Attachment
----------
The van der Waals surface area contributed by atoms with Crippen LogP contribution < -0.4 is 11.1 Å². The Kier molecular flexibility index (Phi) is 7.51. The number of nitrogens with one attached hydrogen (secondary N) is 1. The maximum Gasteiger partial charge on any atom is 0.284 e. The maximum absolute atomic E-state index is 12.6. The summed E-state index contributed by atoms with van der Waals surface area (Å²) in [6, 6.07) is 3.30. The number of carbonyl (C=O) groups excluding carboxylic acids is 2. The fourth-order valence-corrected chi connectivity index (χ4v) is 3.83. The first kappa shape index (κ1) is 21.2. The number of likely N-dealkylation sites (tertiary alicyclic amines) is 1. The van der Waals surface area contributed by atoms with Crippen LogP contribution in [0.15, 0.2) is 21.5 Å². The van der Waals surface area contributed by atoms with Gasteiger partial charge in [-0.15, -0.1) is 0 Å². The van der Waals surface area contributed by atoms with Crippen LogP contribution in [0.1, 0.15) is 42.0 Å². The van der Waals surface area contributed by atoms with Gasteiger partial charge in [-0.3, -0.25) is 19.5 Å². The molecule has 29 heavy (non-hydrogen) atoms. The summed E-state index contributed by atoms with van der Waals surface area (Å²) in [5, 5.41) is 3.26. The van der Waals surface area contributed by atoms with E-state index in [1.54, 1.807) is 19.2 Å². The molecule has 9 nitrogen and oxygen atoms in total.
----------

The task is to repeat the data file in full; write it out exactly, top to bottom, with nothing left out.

The van der Waals surface area contributed by atoms with Crippen LogP contribution < -0.4 is 11.1 Å². The Kier molecular flexibility index (Phi) is 7.51. The number of nitrogens with one attached hydrogen (secondary N) is 1. The maximum Gasteiger partial charge on any atom is 0.284 e. The maximum absolute atomic E-state index is 12.6. The summed E-state index contributed by atoms with van der Waals surface area (Å²) in [6, 6.07) is 3.30. The number of carbonyl (C=O) groups excluding carboxylic acids is 2. The fourth-order valence-corrected chi connectivity index (χ4v) is 3.83. The first kappa shape index (κ1) is 21.2. The number of likely N-dealkylation sites (tertiary alicyclic amines) is 1. The van der Waals surface area contributed by atoms with Crippen LogP contribution in [0.15, 0.2) is 21.5 Å². The van der Waals surface area contributed by atoms with Gasteiger partial charge in [-0.15, -0.1) is 0 Å². The van der Waals surface area contributed by atoms with Crippen LogP contribution in [0.1, 0.15) is 42.0 Å². The van der Waals surface area contributed by atoms with Gasteiger partial charge in [-0.3, -0.25) is 19.5 Å². The molecule has 29 heavy (non-hydrogen) atoms. The summed E-state index contributed by atoms with van der Waals surface area (Å²) in [5, 5.41) is 3.26. The van der Waals surface area contributed by atoms with E-state index in [1.54, 1.807) is 19.2 Å². The molecule has 9 nitrogen and oxygen atoms in total.